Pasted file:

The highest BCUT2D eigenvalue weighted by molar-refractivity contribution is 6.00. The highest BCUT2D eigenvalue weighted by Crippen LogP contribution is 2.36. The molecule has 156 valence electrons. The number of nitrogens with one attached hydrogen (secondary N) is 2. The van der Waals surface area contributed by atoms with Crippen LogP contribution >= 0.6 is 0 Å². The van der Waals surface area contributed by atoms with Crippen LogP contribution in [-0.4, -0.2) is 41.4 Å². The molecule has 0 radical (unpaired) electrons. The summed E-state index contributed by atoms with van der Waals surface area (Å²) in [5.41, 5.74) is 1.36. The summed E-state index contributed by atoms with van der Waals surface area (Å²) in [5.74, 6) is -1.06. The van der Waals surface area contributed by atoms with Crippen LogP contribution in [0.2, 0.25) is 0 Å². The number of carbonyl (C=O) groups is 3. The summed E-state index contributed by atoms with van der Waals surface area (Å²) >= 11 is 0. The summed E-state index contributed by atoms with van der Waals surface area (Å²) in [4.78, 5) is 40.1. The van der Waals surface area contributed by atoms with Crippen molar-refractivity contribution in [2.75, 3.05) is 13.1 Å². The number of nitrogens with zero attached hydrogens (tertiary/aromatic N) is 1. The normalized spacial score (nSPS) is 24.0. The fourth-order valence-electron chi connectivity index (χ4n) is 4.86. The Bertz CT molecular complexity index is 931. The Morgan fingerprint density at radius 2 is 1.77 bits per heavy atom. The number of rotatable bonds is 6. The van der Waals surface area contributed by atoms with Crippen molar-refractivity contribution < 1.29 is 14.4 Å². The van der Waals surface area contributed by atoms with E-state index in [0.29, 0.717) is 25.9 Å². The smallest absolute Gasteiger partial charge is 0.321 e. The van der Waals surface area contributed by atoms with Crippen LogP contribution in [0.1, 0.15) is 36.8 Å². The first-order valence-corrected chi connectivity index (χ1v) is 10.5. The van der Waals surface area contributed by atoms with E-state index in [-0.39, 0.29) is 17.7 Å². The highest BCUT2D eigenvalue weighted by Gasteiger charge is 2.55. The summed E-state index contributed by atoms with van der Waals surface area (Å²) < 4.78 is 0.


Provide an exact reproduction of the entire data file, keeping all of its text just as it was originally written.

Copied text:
The highest BCUT2D eigenvalue weighted by molar-refractivity contribution is 6.00. The highest BCUT2D eigenvalue weighted by Crippen LogP contribution is 2.36. The molecule has 156 valence electrons. The number of nitrogens with one attached hydrogen (secondary N) is 2. The van der Waals surface area contributed by atoms with Crippen LogP contribution >= 0.6 is 0 Å². The van der Waals surface area contributed by atoms with Crippen LogP contribution in [-0.4, -0.2) is 41.4 Å². The molecule has 0 radical (unpaired) electrons. The summed E-state index contributed by atoms with van der Waals surface area (Å²) in [5.41, 5.74) is 1.36. The summed E-state index contributed by atoms with van der Waals surface area (Å²) in [5.74, 6) is -1.06. The van der Waals surface area contributed by atoms with Crippen LogP contribution in [0.2, 0.25) is 0 Å². The number of carbonyl (C=O) groups is 3. The summed E-state index contributed by atoms with van der Waals surface area (Å²) >= 11 is 0. The summed E-state index contributed by atoms with van der Waals surface area (Å²) in [4.78, 5) is 40.1. The van der Waals surface area contributed by atoms with Crippen molar-refractivity contribution in [2.75, 3.05) is 13.1 Å². The number of nitrogens with zero attached hydrogens (tertiary/aromatic N) is 1. The normalized spacial score (nSPS) is 24.0. The fourth-order valence-electron chi connectivity index (χ4n) is 4.86. The Bertz CT molecular complexity index is 931. The Morgan fingerprint density at radius 2 is 1.77 bits per heavy atom. The number of rotatable bonds is 6. The van der Waals surface area contributed by atoms with Crippen molar-refractivity contribution < 1.29 is 14.4 Å². The van der Waals surface area contributed by atoms with E-state index in [0.29, 0.717) is 25.9 Å². The smallest absolute Gasteiger partial charge is 0.321 e. The van der Waals surface area contributed by atoms with Crippen LogP contribution in [0.1, 0.15) is 36.8 Å². The first-order valence-corrected chi connectivity index (χ1v) is 10.5. The van der Waals surface area contributed by atoms with E-state index in [-0.39, 0.29) is 17.7 Å². The highest BCUT2D eigenvalue weighted by Gasteiger charge is 2.55. The summed E-state index contributed by atoms with van der Waals surface area (Å²) < 4.78 is 0.